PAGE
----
From ANZ's perspective there's also the Australian Prudential Regulation Authority enforced task of repaying NZ$8 billion to its Australian parent over five years.This comes after APRA last year told the Australian parents of ANZ NZ, ASB, BNZ and Westpac NZ they have until 2021 to reduce their non-equity exposures to their NZ subsidiaries to below 5% of the parent's Level 1 Tier 1 Capital. From ANZ's perspective this means repaying $1.6 billion a year for five years, a significant but not unmanageable task. In contrast Westpac has $1 billion to repay over five years, and ASB "does not expect any challenge." BNZ "currently has no outstanding senior unsecured loans [ie non-equity exposure]" from its parent National Australia Bank.
Just how far the big four have come, in terms of weaning themselves off short-term overseas money, is highlighted by comments from Watson. In an Auckland presentation to visiting Australian analysts and institutional investors last June, Watson said ANZ's liquid assets were sufficient to cover nearly all its offshore borrowing. They would allow the bank to stay out of offshore funding markets for over a year - should the proverbial hit the fan - compared to about six weeks before the Global Financial Crisis.
Asked about this last month she told me this remains the case.
"Absolutely, we've got enough liquid assets to stay out of the market for an extended period of time now. (But) we have all these liquidity ratios that we have to meet now for the regulator. So if we were out of the market for a year and we were eating up our liquid assets, those ratios would come into question so we'd have to be having discussions with the Reserve Bank," Watson said.
In such a scenario it's hard to imagine the Reserve Bank playing hardball.
The low, zero and negative interest rate environments in some countries overseas, and our banks' ability to issue covered bonds, has opened up new funding options for them. Witness Westpac's recent 17-year covered bond. Reardon said of it: "To get that kind of maturity into our book, but only pay what we would pay for a five year transaction, was just too good of an opportunity for us."
So whilst the credit rating agencies still caution about the big NZ banks need for offshore wholesale funding, it's not as big an issue as it once was.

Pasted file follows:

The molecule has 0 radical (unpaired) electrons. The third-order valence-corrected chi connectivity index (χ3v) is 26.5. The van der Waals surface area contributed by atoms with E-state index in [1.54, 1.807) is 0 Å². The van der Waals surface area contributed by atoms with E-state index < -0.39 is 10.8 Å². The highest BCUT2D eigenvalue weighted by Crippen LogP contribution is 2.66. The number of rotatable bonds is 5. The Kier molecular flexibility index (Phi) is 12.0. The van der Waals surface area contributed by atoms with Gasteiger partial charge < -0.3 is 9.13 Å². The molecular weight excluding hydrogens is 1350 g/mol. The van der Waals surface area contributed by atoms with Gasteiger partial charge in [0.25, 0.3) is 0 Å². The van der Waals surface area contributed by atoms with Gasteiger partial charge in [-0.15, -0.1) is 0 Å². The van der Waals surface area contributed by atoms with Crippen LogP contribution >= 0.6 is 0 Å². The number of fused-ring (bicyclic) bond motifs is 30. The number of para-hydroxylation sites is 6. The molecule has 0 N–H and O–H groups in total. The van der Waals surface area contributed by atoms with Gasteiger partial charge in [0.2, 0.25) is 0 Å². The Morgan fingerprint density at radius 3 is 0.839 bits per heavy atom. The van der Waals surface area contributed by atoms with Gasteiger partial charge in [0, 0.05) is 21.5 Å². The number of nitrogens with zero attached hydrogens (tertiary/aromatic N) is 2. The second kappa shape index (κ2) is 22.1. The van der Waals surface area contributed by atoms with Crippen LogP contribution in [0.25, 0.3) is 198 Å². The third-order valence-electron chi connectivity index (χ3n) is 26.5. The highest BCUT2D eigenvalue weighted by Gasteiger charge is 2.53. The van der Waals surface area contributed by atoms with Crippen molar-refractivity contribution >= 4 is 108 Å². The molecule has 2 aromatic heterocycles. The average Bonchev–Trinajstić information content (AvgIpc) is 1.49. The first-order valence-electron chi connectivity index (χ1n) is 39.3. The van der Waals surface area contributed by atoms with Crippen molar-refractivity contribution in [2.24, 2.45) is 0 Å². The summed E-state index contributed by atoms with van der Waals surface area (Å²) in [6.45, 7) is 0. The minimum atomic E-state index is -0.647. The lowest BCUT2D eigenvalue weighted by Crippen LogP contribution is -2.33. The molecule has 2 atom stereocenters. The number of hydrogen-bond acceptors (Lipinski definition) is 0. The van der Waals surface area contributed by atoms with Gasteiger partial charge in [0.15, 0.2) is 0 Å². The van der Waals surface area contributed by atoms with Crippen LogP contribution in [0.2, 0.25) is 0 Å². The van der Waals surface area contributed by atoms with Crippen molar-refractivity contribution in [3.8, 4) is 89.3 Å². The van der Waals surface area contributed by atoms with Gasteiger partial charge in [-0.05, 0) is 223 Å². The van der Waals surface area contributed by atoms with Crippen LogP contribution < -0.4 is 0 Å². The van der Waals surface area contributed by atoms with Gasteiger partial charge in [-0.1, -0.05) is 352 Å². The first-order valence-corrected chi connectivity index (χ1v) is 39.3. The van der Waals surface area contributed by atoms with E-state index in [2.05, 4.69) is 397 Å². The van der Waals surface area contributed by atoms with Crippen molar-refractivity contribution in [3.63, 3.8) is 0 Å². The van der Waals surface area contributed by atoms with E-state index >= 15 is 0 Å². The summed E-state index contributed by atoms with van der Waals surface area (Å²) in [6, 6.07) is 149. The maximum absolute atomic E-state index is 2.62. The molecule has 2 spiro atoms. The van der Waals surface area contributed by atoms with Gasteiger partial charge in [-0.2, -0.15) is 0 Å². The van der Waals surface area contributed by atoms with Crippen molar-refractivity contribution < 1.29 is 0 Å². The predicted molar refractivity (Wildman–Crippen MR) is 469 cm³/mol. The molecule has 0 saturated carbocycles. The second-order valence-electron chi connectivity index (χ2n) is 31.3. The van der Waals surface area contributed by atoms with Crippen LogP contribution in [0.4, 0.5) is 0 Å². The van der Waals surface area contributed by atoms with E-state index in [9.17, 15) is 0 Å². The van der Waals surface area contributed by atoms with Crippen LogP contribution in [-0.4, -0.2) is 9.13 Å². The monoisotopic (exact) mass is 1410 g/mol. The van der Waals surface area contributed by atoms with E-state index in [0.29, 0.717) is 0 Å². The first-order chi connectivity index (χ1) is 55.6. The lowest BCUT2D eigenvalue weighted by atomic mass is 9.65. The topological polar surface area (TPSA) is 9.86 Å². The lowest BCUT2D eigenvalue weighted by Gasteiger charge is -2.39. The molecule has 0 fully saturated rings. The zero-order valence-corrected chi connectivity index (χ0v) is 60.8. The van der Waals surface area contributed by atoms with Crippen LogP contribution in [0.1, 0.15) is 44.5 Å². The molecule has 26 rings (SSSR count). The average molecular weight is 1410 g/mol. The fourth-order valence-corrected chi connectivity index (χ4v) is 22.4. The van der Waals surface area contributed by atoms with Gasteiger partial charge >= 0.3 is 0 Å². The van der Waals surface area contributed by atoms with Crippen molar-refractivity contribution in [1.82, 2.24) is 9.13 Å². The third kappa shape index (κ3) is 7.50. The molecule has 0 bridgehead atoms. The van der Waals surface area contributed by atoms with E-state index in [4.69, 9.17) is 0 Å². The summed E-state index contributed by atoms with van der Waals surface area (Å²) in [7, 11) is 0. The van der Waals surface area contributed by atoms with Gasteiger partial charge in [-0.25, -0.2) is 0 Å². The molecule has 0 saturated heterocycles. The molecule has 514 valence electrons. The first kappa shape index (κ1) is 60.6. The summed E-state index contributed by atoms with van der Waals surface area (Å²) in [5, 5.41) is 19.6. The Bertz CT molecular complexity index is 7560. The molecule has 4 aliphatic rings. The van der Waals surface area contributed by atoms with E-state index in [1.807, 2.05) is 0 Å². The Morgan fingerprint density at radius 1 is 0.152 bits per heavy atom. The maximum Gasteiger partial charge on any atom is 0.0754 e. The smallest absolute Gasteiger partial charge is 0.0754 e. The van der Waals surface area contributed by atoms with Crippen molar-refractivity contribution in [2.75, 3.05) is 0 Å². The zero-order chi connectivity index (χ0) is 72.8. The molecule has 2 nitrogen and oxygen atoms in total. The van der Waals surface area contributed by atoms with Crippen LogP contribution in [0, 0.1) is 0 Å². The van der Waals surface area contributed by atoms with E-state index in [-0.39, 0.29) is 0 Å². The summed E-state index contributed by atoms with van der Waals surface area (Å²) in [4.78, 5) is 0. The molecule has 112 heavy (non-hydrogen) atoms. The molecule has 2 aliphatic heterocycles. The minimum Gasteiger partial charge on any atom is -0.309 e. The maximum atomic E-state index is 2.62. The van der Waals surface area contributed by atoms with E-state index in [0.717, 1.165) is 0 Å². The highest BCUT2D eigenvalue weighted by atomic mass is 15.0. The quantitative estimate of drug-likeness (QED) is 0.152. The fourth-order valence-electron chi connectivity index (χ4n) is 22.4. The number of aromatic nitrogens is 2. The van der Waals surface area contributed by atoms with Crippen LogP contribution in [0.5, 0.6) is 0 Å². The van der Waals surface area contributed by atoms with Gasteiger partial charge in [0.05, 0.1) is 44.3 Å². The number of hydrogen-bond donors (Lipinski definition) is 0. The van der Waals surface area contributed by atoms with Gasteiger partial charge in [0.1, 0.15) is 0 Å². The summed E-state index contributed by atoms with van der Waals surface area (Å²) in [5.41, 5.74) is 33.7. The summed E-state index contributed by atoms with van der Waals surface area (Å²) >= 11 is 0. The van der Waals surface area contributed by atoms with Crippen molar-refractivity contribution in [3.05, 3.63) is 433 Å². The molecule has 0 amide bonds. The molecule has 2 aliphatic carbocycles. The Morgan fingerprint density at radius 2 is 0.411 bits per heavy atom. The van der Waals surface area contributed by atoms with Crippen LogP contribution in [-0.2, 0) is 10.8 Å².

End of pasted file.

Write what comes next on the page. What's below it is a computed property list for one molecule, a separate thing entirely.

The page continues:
And then there's profitability. New Zealand's major banks remain among the most profitable in the developed world. Here's Standard & Poor's (also see their chart below), which noted the "oligopolistic nature of the (NZ) system."
"The profitability of the New Zealand banking system as of September 2015 remained strong relative to its international peers as reflected in the New Zealand banks' strong core earnings and net interest margins," S&P said.
And here's Fitch: "The majors (ANZ, ASB, BNZ and Westpac) have strong operating profitability; with some of the widest net interest margins and most efficient cost-management relative to international peers."
And the shareholders across the ditch have been doing quite nicely. Combined, NZ's four Australian owned banks paid annual dividends last year of $3.715 billion, equivalent to 84.1% of their $4.415 billion annual cash profit.
Having made hay while the sun has shone for the past few years, there are some signs things may be getting a bit tougher for our banking behemoths. December quarter figures show chunky rises in cost-to-income ratios at ANZ, BNZ and Westpac, albeit off low bases. And we all know about the dire state of play in the dairy sector right now. But the banks, and Wheeler, appear to believe they can cope with this.
So pocketing some, or most, of a 25 basis points OCR cut - right now - is not justifiable.